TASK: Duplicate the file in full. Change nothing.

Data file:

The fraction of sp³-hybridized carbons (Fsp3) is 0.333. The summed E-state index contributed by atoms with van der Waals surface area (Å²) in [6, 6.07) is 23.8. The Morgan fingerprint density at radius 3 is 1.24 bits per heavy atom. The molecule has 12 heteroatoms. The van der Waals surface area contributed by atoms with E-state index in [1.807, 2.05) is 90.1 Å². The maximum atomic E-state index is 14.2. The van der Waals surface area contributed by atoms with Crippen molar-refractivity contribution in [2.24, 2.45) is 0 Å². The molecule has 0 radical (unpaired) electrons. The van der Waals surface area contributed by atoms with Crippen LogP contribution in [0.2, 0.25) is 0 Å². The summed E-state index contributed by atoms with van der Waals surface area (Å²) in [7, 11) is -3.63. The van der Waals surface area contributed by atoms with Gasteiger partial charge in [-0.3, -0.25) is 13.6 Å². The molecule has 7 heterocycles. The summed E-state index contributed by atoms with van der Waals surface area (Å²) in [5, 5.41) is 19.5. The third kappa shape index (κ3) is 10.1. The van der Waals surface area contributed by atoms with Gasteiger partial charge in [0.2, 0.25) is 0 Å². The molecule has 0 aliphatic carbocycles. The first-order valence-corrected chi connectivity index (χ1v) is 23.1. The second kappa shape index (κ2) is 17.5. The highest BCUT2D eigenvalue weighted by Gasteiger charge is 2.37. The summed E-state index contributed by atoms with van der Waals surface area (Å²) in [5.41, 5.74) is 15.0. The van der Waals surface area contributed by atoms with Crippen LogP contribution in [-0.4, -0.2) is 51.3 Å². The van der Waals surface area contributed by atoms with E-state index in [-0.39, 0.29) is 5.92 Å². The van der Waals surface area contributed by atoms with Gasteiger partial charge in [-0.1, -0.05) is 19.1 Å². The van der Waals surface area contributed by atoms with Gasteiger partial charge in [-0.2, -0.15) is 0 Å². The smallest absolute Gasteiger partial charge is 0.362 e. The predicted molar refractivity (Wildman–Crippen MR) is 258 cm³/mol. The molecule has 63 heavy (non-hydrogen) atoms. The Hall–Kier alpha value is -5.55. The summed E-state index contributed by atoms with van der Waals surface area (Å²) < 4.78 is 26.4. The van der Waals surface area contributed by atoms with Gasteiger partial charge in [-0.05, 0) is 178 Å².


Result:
The fraction of sp³-hybridized carbons (Fsp3) is 0.333. The summed E-state index contributed by atoms with van der Waals surface area (Å²) in [6, 6.07) is 23.8. The Morgan fingerprint density at radius 3 is 1.24 bits per heavy atom. The molecule has 12 heteroatoms. The van der Waals surface area contributed by atoms with E-state index in [1.807, 2.05) is 90.1 Å². The maximum atomic E-state index is 14.2. The van der Waals surface area contributed by atoms with Crippen molar-refractivity contribution in [2.24, 2.45) is 0 Å². The molecule has 0 radical (unpaired) electrons. The van der Waals surface area contributed by atoms with Crippen LogP contribution in [0.2, 0.25) is 0 Å². The summed E-state index contributed by atoms with van der Waals surface area (Å²) in [7, 11) is -3.63. The van der Waals surface area contributed by atoms with Gasteiger partial charge in [-0.3, -0.25) is 13.6 Å². The molecule has 7 heterocycles. The summed E-state index contributed by atoms with van der Waals surface area (Å²) in [5, 5.41) is 19.5. The third kappa shape index (κ3) is 10.1. The van der Waals surface area contributed by atoms with Gasteiger partial charge in [0.2, 0.25) is 0 Å². The molecule has 0 aliphatic carbocycles. The first-order valence-corrected chi connectivity index (χ1v) is 23.1. The second kappa shape index (κ2) is 17.5. The highest BCUT2D eigenvalue weighted by Gasteiger charge is 2.37. The summed E-state index contributed by atoms with van der Waals surface area (Å²) in [5.41, 5.74) is 15.0. The van der Waals surface area contributed by atoms with Crippen LogP contribution in [-0.4, -0.2) is 51.3 Å². The van der Waals surface area contributed by atoms with E-state index in [-0.39, 0.29) is 5.92 Å². The van der Waals surface area contributed by atoms with Gasteiger partial charge in [-0.1, -0.05) is 19.1 Å². The van der Waals surface area contributed by atoms with Gasteiger partial charge in [-0.2, -0.15) is 0 Å². The smallest absolute Gasteiger partial charge is 0.362 e. The predicted molar refractivity (Wildman–Crippen MR) is 258 cm³/mol. The molecule has 63 heavy (non-hydrogen) atoms. The Hall–Kier alpha value is -5.55. The summed E-state index contributed by atoms with van der Waals surface area (Å²) < 4.78 is 26.4. The van der Waals surface area contributed by atoms with Gasteiger partial charge in [-0.05, 0) is 178 Å².